Five Products To Compete For Visionary Award

By Karen McIntryre, Senior Editor | January 7, 2013

This year's lineup includes wipes, a filter, a freshener pad and an elasticized hood.

A highlight of the Vision Conference, which will be held this month in Orlando, FL, will be the Visionary Award competition, which has recognized innovation in nonwovens-based consumer products since the conference began in 2002. Pooled from many applicants, this year’s five finalists include a wipe specifically aimed at men, a filter, a protective hood, a wiper made to fight grime and a panty freshener. Each of these five new consumer products, which were selected by INDA’s Technical Advisory Board, utilize nonwoven fabrics in an innovative manner and were launched within the last 12 months.

Representatives from each of the five finalist companies will make presentations on their products during the Vision Conference, which will be held January 28-31, 2013 at the Rosen Centre Hotel in Orlando, FL. Conference attendees will vote on the recipient of the 2013 Visionary Award.

Last year’s Bissell’s Stomp ‘N Go Stain Lifting Pad, a tool to remove stains from carpets, was honored with the Visionary Award.

Introducing a new customer

As a newly minted college graduate living in a house full of single men, Sean Riley found himself constantly buying cases of baby wipes which he and his friends used for various purposes, mainly related to hygiene. He found that once people started using premoistened wipes, they became a part of their daily routine, an epiphany that led to the creation of Dude Wipes, one of this year’s five finalists.

Billed as the product the adult moist tissue market has been waiting for, Dude Wipes incorporated special packaging and humorous niche driven branding to change male hygiene routines and behavior, according to Riley.  Dude Wipes are wallet-sized and perfect for guys to stay fresh wherever or whenever nature calls. With uses ranging from the bathroom, pre- or post gym cleanup or a quick shower, Dude Wipes are flushable, biodegradable and contain vitamin E.

“We found that once people started using wipes, they became part of their routine,” Riley says.
One of the major upsides of the product is it falls outside the scope of traditional wipes products, which are geared toward babies, women and cleaning applications.

“This product is really creating new customers for wipes,” Riley says. “We are introducing so many people into the wipes market, probably 80% of the guys using this product have not used wipes before.”

New to the world of nonwovens, Riley spent a lot of time researching substrate technology before developing Dude Wipes, which was made through a collaboration with Rockline Industries.

“We really went a long way to find the right nonwoven,” he adds. “We wanted something flushable and dispersible.”

Riley says he felt these attributes would help attract more customers to this product in a target market that is tough to influence.

“You’re dealing with somebody who is 25 years old. It’s not the easiest thing to break them into doing something new in the hygiene routine. People are going to do things the way they do,” he says.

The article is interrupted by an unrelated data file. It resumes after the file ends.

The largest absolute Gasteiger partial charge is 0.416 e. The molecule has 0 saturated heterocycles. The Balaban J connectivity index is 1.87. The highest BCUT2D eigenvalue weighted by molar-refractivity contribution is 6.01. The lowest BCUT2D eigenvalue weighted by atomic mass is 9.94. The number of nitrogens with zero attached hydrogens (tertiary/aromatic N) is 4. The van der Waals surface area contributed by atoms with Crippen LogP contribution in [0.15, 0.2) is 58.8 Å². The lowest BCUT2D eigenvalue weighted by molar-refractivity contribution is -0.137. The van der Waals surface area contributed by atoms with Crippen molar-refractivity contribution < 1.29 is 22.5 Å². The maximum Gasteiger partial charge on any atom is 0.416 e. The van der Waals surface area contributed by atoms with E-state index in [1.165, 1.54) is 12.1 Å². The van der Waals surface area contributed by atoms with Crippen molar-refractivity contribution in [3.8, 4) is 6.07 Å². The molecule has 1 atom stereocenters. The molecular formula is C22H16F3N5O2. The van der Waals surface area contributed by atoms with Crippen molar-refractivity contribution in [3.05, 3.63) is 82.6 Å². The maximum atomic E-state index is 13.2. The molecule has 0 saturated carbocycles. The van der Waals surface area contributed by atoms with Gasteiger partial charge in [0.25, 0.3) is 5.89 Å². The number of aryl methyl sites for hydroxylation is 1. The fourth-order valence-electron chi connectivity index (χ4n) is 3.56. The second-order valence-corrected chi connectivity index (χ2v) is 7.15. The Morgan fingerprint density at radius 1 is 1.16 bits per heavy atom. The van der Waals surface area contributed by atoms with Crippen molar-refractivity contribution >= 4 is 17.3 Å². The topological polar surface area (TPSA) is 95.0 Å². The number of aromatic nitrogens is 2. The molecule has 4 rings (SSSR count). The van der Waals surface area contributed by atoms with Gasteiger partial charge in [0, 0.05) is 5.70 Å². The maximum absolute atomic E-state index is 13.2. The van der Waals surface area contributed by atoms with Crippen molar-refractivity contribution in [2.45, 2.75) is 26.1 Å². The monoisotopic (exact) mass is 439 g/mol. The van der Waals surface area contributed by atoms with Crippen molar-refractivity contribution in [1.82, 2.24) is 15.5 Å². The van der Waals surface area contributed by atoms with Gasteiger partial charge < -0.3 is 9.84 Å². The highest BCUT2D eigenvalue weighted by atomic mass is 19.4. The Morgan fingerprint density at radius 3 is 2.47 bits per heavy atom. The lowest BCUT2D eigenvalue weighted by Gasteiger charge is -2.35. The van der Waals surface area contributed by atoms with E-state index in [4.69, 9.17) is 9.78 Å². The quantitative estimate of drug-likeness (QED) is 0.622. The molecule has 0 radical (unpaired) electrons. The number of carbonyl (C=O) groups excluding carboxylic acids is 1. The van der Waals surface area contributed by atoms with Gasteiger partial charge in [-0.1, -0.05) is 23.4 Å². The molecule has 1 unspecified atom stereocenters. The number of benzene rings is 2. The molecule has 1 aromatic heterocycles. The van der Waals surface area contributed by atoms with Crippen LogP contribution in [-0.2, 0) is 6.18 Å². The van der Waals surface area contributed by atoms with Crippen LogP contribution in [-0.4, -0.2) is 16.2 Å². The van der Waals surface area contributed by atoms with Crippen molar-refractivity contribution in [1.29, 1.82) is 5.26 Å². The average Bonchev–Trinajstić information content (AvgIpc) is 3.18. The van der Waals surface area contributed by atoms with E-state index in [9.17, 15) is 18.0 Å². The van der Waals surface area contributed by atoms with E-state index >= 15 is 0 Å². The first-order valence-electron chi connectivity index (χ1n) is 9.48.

Dude Wipes were launched in July 2012 and are currently sold online and in a number of small specialty stores.

Creating a new wipes subcategory

Grime Boss, Nice-Pak’s latest brand of high performance wipes, provides a dual scrubbing action solution with one tough and one smooth side.  Available in a range of varieties, Grime Boss’ unscented wipes, target outdoor activities, are the ones in contention for this year’s Visionary Award.

“Given our rich history, we have leveraged a lot of innovation to develop this proprietary wipe and formula to fill an unmet market need,” says brand manager Michael Tiger. “This isn’t just about another new wipe product. We see this as pioneering a new subcategory of wipes, which focuses on heavy duty cleaning.”

Tiger adds that the wipes have been proven to remove a number of messes ranging from oil to paint and can even remove odors, which is especially beneficial when being used by hunters or fishermen. 

“The product cleans such a large range of messes, that we have even heard consumers refer to it as ‘a miracle product’,” he says.

A subsidiary of Nice-Pak, one of the world’s largest consumer wipes manufacturers, Grime Boss is the latest development in a portfolio historically focused on private label wipes. The unscented version of Grime Boss targets outdoor sports and activities such as hunting and fishing. Right now, it is distributed in outdoor specialty stores like Bass Pro. Other products in the Grime Boss portfolio include a citrus scented version, which is being sold in retailers like Auto Zone, Pep Boys and Home Depot.

“We see this as pioneering a new subcategory of wipes which focuses on heavy duty cleaning around hands and skin as well as surfaces.”

Grime Boss is made in the USA, has an ultra-moisturizing formula with aloe and vitamin E to keep hands moist, and includes no harsh chemicals. Grime Boss’s unscented product was launched in October 2012.

A stackable filter

The Diversitech Merv 8+ filter is made using a proprietary overmolding process, competing against pleated filters made with cardboard frames as well as other media with wire backing. “The Difference about this product is the frame is overmolded over the media—essentially it ends up being one part and doesn’t use glue or anything to hold it together,” says vice president of research and product development, Kevin Platt. “One of the big advantages is it’s nestable so it takes up 50% less space because they stack on top of each other.”